How do you feel about the critical response to your book and has it had any effect on your writing?
I've gotten some very good reviews from the book, and a few bad reviews. You have to take both. I would like to see--purely from a selfish standpoint--a deeper engagement with the text itself. In the workshops I participate in, I find that I learn more from critics who take a hermeneutic approach. I've heard the word "sloppy" used a few times and that rankles me a little because that's the last thing I'd say my work is. Some readers may not like it. Others will. But no poem of mine comes into the world without a lot of time and attention.
Do you want your life to change?
It would be nice to live a creative life without having to find a job to pay the bills. If I could find a way to make music and be involved with poetry all day every day that would be very cool. It's pretty likely that will never happen, so for now I just try to stay busy and try to do my part to build a poetry community and maintain a network of friends. No one I know is in this for the money.
Is there something you're doing now that you think will bring about a change that you seek?
I don't know. I try to be as involved as I can. I'm the editor-in-chief for the literary arts journal three candles, the publisher for three candles press, and curator for Poetry 365. I view these activities as a way to participate, to make my voice heard. Some people bitch about the state of affairs in poetry, this or that magazine, this or that program. If you feel strongly about something, do something to support it. Start a press. Start a journal. Organize a reading series. Getting involved is crucial to this art form.
Do you believe that poetry can create change in the world?
I'm of two minds about this. As an idealist, I do believe that it creates change because of its fundamental nature. I've long believed that poetry is an art that deals with the ordering of signs to create the illusion of meaning. In this way, poetry is tremendously versatile, but it still deals with the nature of relationships. Whenever art makes someone a participant, it creates a kind of vehicle for examination and self-examination.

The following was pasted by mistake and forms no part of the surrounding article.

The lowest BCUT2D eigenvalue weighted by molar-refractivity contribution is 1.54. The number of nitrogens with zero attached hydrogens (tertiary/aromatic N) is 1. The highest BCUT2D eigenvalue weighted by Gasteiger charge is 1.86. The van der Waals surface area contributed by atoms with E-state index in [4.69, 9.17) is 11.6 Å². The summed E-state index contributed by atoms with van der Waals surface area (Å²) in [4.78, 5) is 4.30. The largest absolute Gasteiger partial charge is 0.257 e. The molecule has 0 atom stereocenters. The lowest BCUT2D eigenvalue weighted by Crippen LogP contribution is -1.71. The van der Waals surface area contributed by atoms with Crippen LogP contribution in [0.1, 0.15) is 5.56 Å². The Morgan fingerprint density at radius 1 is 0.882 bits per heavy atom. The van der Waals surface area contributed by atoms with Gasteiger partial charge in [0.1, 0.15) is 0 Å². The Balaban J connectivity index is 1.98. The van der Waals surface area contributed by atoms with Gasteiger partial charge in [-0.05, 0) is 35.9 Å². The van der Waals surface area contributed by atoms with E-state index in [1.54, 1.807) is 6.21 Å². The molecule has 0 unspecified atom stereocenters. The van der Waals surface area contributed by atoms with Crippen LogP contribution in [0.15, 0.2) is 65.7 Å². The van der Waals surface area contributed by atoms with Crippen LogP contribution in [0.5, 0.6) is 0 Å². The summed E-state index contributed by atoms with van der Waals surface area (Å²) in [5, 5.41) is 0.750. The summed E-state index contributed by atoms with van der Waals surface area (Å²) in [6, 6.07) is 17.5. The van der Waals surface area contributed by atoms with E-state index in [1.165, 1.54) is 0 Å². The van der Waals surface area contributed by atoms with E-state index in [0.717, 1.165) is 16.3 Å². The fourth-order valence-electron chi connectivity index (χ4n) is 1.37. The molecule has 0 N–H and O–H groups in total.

As a pragmatist, I doubt that it makes much difference: it takes a certain level of intelligence, a certain kind of surrender and that kind of sensibility is not something our culture tenders. We'd rather focus on business, pleasure, and entertainment. If we could use poetry as a tool with younger children and work it into a standard curriculum, then yes I believe poetry would be a phenomenal tool. At the very least I'd like to see poetry taken out of its standard box and given a new freedom. Students need to see that they can engage poems in different ways, that they can make them their own and, like dream images, metaphors, and emotions, use them as sources for creative living. I'm not saying that we abandon teaching students about the mechanics of poetry--Lord knows we need a common vocabulary--just that we stop considering poetry to be a short unit in a literature class.
A poem from A Mnemonic for Desire by Steve Mueske:
If I could burst into bloom, red
. . .
. . .